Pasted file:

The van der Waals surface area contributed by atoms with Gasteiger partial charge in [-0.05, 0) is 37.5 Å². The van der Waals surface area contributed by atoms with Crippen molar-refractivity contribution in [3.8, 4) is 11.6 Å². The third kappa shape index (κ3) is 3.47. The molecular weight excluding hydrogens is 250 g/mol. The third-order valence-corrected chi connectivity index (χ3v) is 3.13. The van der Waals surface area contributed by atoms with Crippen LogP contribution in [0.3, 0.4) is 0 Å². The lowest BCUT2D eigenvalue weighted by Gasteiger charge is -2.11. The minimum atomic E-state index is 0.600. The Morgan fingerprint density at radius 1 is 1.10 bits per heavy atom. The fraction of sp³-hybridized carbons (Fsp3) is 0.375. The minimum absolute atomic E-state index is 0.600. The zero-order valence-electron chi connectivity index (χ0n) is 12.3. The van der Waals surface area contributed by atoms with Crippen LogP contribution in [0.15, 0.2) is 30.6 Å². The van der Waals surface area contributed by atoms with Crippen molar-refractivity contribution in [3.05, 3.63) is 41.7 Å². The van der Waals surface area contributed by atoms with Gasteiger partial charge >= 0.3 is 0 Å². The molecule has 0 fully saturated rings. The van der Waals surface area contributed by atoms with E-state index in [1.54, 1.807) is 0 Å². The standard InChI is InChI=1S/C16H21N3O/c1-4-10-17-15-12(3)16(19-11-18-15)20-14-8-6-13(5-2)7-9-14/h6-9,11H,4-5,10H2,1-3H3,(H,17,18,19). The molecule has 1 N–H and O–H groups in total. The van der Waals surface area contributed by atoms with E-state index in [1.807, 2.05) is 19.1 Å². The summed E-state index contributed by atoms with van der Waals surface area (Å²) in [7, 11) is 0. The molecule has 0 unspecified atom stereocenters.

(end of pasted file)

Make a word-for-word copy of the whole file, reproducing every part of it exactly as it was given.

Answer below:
The van der Waals surface area contributed by atoms with Gasteiger partial charge in [-0.05, 0) is 37.5 Å². The van der Waals surface area contributed by atoms with Crippen molar-refractivity contribution in [3.8, 4) is 11.6 Å². The third kappa shape index (κ3) is 3.47. The molecular weight excluding hydrogens is 250 g/mol. The third-order valence-corrected chi connectivity index (χ3v) is 3.13. The van der Waals surface area contributed by atoms with Crippen LogP contribution in [0.3, 0.4) is 0 Å². The lowest BCUT2D eigenvalue weighted by Gasteiger charge is -2.11. The minimum atomic E-state index is 0.600. The Morgan fingerprint density at radius 1 is 1.10 bits per heavy atom. The fraction of sp³-hybridized carbons (Fsp3) is 0.375. The minimum absolute atomic E-state index is 0.600. The zero-order valence-electron chi connectivity index (χ0n) is 12.3. The van der Waals surface area contributed by atoms with Crippen LogP contribution in [0.15, 0.2) is 30.6 Å². The van der Waals surface area contributed by atoms with Crippen molar-refractivity contribution in [3.05, 3.63) is 41.7 Å². The van der Waals surface area contributed by atoms with Gasteiger partial charge >= 0.3 is 0 Å². The molecule has 0 fully saturated rings. The van der Waals surface area contributed by atoms with E-state index in [1.54, 1.807) is 0 Å². The standard InChI is InChI=1S/C16H21N3O/c1-4-10-17-15-12(3)16(19-11-18-15)20-14-8-6-13(5-2)7-9-14/h6-9,11H,4-5,10H2,1-3H3,(H,17,18,19). The molecule has 1 N–H and O–H groups in total. The van der Waals surface area contributed by atoms with E-state index in [1.807, 2.05) is 19.1 Å². The summed E-state index contributed by atoms with van der Waals surface area (Å²) in [7, 11) is 0. The molecule has 0 unspecified atom stereocenters.